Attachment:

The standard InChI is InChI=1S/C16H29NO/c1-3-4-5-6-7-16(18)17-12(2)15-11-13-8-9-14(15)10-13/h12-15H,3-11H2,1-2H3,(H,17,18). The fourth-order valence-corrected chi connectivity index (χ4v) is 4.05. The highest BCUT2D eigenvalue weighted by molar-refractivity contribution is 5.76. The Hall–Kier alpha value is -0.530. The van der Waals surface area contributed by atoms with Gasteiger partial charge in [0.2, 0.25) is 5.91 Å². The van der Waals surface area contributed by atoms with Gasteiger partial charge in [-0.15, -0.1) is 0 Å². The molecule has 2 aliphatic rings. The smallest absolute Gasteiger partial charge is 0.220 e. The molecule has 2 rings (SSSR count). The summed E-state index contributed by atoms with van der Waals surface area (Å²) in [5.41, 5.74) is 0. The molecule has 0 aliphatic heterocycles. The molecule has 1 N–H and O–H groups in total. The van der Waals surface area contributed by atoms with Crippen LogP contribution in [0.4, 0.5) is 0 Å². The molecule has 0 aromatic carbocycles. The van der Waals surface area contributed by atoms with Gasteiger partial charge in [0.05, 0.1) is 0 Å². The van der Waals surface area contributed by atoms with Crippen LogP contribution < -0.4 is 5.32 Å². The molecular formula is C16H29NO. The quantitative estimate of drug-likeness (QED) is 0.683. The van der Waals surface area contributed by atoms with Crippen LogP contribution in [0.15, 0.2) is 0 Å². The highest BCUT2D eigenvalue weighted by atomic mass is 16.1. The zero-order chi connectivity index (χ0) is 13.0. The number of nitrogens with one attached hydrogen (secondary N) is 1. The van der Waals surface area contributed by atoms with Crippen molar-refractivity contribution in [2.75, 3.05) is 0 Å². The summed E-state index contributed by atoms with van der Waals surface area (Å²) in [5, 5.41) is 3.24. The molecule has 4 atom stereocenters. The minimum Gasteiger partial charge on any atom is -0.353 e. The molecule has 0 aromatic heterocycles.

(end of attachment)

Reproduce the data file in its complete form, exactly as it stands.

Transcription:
The standard InChI is InChI=1S/C16H29NO/c1-3-4-5-6-7-16(18)17-12(2)15-11-13-8-9-14(15)10-13/h12-15H,3-11H2,1-2H3,(H,17,18). The fourth-order valence-corrected chi connectivity index (χ4v) is 4.05. The highest BCUT2D eigenvalue weighted by molar-refractivity contribution is 5.76. The Hall–Kier alpha value is -0.530. The van der Waals surface area contributed by atoms with Gasteiger partial charge in [0.2, 0.25) is 5.91 Å². The van der Waals surface area contributed by atoms with Gasteiger partial charge in [-0.15, -0.1) is 0 Å². The molecule has 2 aliphatic rings. The smallest absolute Gasteiger partial charge is 0.220 e. The molecule has 2 rings (SSSR count). The summed E-state index contributed by atoms with van der Waals surface area (Å²) in [5.41, 5.74) is 0. The molecule has 0 aliphatic heterocycles. The molecule has 1 N–H and O–H groups in total. The van der Waals surface area contributed by atoms with Crippen LogP contribution in [0.4, 0.5) is 0 Å². The molecule has 0 aromatic carbocycles. The van der Waals surface area contributed by atoms with Gasteiger partial charge in [0.05, 0.1) is 0 Å². The van der Waals surface area contributed by atoms with Crippen LogP contribution < -0.4 is 5.32 Å². The molecular formula is C16H29NO. The quantitative estimate of drug-likeness (QED) is 0.683. The van der Waals surface area contributed by atoms with Crippen LogP contribution in [0.15, 0.2) is 0 Å². The highest BCUT2D eigenvalue weighted by atomic mass is 16.1. The zero-order chi connectivity index (χ0) is 13.0. The number of nitrogens with one attached hydrogen (secondary N) is 1. The van der Waals surface area contributed by atoms with Crippen molar-refractivity contribution in [2.75, 3.05) is 0 Å². The summed E-state index contributed by atoms with van der Waals surface area (Å²) in [5, 5.41) is 3.24. The molecule has 4 atom stereocenters. The minimum Gasteiger partial charge on any atom is -0.353 e. The molecule has 0 aromatic heterocycles.